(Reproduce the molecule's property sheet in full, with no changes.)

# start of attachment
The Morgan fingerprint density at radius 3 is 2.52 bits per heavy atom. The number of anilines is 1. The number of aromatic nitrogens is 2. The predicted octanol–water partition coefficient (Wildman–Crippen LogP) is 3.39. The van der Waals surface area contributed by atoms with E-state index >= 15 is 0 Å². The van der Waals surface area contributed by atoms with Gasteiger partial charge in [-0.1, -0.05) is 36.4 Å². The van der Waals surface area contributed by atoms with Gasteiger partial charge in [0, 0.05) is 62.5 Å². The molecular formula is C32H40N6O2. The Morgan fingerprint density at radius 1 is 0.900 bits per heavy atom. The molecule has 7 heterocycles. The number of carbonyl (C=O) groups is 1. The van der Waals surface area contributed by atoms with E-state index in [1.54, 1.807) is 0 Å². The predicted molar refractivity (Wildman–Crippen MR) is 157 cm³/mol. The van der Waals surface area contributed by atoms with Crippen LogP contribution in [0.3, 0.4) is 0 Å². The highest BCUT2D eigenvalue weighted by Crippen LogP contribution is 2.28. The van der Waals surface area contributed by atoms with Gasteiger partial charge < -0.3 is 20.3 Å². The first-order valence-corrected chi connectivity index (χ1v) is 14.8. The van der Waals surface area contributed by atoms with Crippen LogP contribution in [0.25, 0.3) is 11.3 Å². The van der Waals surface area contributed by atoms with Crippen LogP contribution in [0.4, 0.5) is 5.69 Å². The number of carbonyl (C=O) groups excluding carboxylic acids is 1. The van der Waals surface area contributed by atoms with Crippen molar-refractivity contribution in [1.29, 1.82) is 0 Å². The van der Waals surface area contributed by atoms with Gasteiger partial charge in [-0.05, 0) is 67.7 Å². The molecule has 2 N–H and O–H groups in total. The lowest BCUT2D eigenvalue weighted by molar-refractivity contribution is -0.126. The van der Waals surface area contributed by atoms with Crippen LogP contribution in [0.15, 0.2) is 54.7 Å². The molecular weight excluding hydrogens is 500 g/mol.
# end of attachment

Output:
The Morgan fingerprint density at radius 3 is 2.52 bits per heavy atom. The number of anilines is 1. The number of aromatic nitrogens is 2. The predicted octanol–water partition coefficient (Wildman–Crippen LogP) is 3.39. The van der Waals surface area contributed by atoms with E-state index >= 15 is 0 Å². The van der Waals surface area contributed by atoms with Gasteiger partial charge in [-0.1, -0.05) is 36.4 Å². The van der Waals surface area contributed by atoms with Gasteiger partial charge in [0, 0.05) is 62.5 Å². The molecular formula is C32H40N6O2. The Morgan fingerprint density at radius 1 is 0.900 bits per heavy atom. The molecule has 7 heterocycles. The number of carbonyl (C=O) groups is 1. The van der Waals surface area contributed by atoms with E-state index in [1.54, 1.807) is 0 Å². The predicted molar refractivity (Wildman–Crippen MR) is 157 cm³/mol. The van der Waals surface area contributed by atoms with Crippen LogP contribution in [0.3, 0.4) is 0 Å². The highest BCUT2D eigenvalue weighted by Crippen LogP contribution is 2.28. The van der Waals surface area contributed by atoms with Gasteiger partial charge < -0.3 is 20.3 Å². The first-order valence-corrected chi connectivity index (χ1v) is 14.8. The van der Waals surface area contributed by atoms with Crippen LogP contribution in [0.25, 0.3) is 11.3 Å². The van der Waals surface area contributed by atoms with Crippen LogP contribution in [0.4, 0.5) is 5.69 Å². The number of carbonyl (C=O) groups excluding carboxylic acids is 1. The van der Waals surface area contributed by atoms with Crippen molar-refractivity contribution in [1.29, 1.82) is 0 Å². The van der Waals surface area contributed by atoms with Gasteiger partial charge in [-0.05, 0) is 67.7 Å². The molecule has 2 N–H and O–H groups in total. The lowest BCUT2D eigenvalue weighted by molar-refractivity contribution is -0.126. The van der Waals surface area contributed by atoms with Crippen LogP contribution in [0.15, 0.2) is 54.7 Å². The molecular weight excluding hydrogens is 500 g/mol.